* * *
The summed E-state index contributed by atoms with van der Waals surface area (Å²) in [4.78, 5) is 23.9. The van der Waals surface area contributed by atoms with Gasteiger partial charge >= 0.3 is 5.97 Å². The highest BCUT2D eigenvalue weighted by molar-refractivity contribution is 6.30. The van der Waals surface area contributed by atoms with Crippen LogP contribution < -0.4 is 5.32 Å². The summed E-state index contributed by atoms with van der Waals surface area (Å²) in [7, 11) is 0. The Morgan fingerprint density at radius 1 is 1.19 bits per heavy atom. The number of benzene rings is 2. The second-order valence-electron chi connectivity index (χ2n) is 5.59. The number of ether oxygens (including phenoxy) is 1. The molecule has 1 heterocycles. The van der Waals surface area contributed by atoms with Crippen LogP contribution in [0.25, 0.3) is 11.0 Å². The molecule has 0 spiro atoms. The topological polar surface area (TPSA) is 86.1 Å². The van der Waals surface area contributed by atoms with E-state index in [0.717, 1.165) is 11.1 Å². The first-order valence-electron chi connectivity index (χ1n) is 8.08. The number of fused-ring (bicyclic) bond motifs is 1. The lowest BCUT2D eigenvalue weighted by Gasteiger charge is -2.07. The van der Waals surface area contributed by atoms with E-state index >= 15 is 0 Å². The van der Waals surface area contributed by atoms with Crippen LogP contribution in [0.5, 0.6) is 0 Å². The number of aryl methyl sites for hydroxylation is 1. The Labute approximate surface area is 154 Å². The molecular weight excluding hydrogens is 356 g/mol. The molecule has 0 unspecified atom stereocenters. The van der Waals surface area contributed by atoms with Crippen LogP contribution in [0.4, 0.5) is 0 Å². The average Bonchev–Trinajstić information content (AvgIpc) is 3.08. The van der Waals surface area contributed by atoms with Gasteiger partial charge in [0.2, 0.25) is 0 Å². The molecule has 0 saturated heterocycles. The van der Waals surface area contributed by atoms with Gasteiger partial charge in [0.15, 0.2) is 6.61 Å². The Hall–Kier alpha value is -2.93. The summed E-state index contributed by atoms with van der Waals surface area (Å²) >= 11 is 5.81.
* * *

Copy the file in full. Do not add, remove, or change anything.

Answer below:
The summed E-state index contributed by atoms with van der Waals surface area (Å²) in [4.78, 5) is 23.9. The van der Waals surface area contributed by atoms with Gasteiger partial charge >= 0.3 is 5.97 Å². The highest BCUT2D eigenvalue weighted by molar-refractivity contribution is 6.30. The van der Waals surface area contributed by atoms with Crippen LogP contribution < -0.4 is 5.32 Å². The summed E-state index contributed by atoms with van der Waals surface area (Å²) in [7, 11) is 0. The Morgan fingerprint density at radius 1 is 1.19 bits per heavy atom. The number of benzene rings is 2. The second-order valence-electron chi connectivity index (χ2n) is 5.59. The number of ether oxygens (including phenoxy) is 1. The molecule has 1 heterocycles. The van der Waals surface area contributed by atoms with Crippen LogP contribution in [0.25, 0.3) is 11.0 Å². The molecule has 0 spiro atoms. The topological polar surface area (TPSA) is 86.1 Å². The van der Waals surface area contributed by atoms with E-state index in [0.717, 1.165) is 11.1 Å². The first-order valence-electron chi connectivity index (χ1n) is 8.08. The number of fused-ring (bicyclic) bond motifs is 1. The lowest BCUT2D eigenvalue weighted by Gasteiger charge is -2.07. The van der Waals surface area contributed by atoms with E-state index >= 15 is 0 Å². The van der Waals surface area contributed by atoms with Crippen LogP contribution in [0.5, 0.6) is 0 Å². The number of aryl methyl sites for hydroxylation is 1. The Labute approximate surface area is 154 Å². The molecular weight excluding hydrogens is 356 g/mol. The molecule has 0 unspecified atom stereocenters. The van der Waals surface area contributed by atoms with Crippen LogP contribution in [0.4, 0.5) is 0 Å². The average Bonchev–Trinajstić information content (AvgIpc) is 3.08. The van der Waals surface area contributed by atoms with Gasteiger partial charge in [0.2, 0.25) is 0 Å². The molecule has 0 saturated heterocycles. The van der Waals surface area contributed by atoms with Gasteiger partial charge in [0.15, 0.2) is 6.61 Å². The Hall–Kier alpha value is -2.93. The summed E-state index contributed by atoms with van der Waals surface area (Å²) >= 11 is 5.81.